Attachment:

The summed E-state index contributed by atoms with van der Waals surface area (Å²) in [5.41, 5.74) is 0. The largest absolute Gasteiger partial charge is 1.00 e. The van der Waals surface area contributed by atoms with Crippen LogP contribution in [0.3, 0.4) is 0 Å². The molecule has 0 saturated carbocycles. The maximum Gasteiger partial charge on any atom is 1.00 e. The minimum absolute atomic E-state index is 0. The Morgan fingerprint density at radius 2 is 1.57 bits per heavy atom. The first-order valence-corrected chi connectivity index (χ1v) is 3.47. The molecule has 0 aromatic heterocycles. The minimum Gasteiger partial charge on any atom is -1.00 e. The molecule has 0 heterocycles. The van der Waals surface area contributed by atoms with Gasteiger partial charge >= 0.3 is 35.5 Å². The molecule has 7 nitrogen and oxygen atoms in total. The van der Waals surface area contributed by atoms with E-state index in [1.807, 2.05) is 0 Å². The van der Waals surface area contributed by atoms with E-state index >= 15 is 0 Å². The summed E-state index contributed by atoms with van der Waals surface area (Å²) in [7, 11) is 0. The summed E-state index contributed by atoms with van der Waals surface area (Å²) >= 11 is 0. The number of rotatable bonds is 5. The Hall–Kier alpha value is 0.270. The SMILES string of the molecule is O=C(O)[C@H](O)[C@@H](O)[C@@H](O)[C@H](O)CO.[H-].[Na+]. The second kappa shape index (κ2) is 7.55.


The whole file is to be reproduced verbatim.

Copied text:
The summed E-state index contributed by atoms with van der Waals surface area (Å²) in [5.41, 5.74) is 0. The largest absolute Gasteiger partial charge is 1.00 e. The van der Waals surface area contributed by atoms with Crippen LogP contribution in [0.3, 0.4) is 0 Å². The molecule has 0 saturated carbocycles. The maximum Gasteiger partial charge on any atom is 1.00 e. The minimum absolute atomic E-state index is 0. The Morgan fingerprint density at radius 2 is 1.57 bits per heavy atom. The first-order valence-corrected chi connectivity index (χ1v) is 3.47. The molecule has 0 aromatic heterocycles. The minimum Gasteiger partial charge on any atom is -1.00 e. The molecule has 0 heterocycles. The van der Waals surface area contributed by atoms with Gasteiger partial charge >= 0.3 is 35.5 Å². The molecule has 7 nitrogen and oxygen atoms in total. The van der Waals surface area contributed by atoms with E-state index in [1.807, 2.05) is 0 Å². The van der Waals surface area contributed by atoms with E-state index >= 15 is 0 Å². The summed E-state index contributed by atoms with van der Waals surface area (Å²) in [7, 11) is 0. The summed E-state index contributed by atoms with van der Waals surface area (Å²) >= 11 is 0. The number of rotatable bonds is 5. The Hall–Kier alpha value is 0.270. The SMILES string of the molecule is O=C(O)[C@H](O)[C@@H](O)[C@@H](O)[C@H](O)CO.[H-].[Na+]. The second kappa shape index (κ2) is 7.55.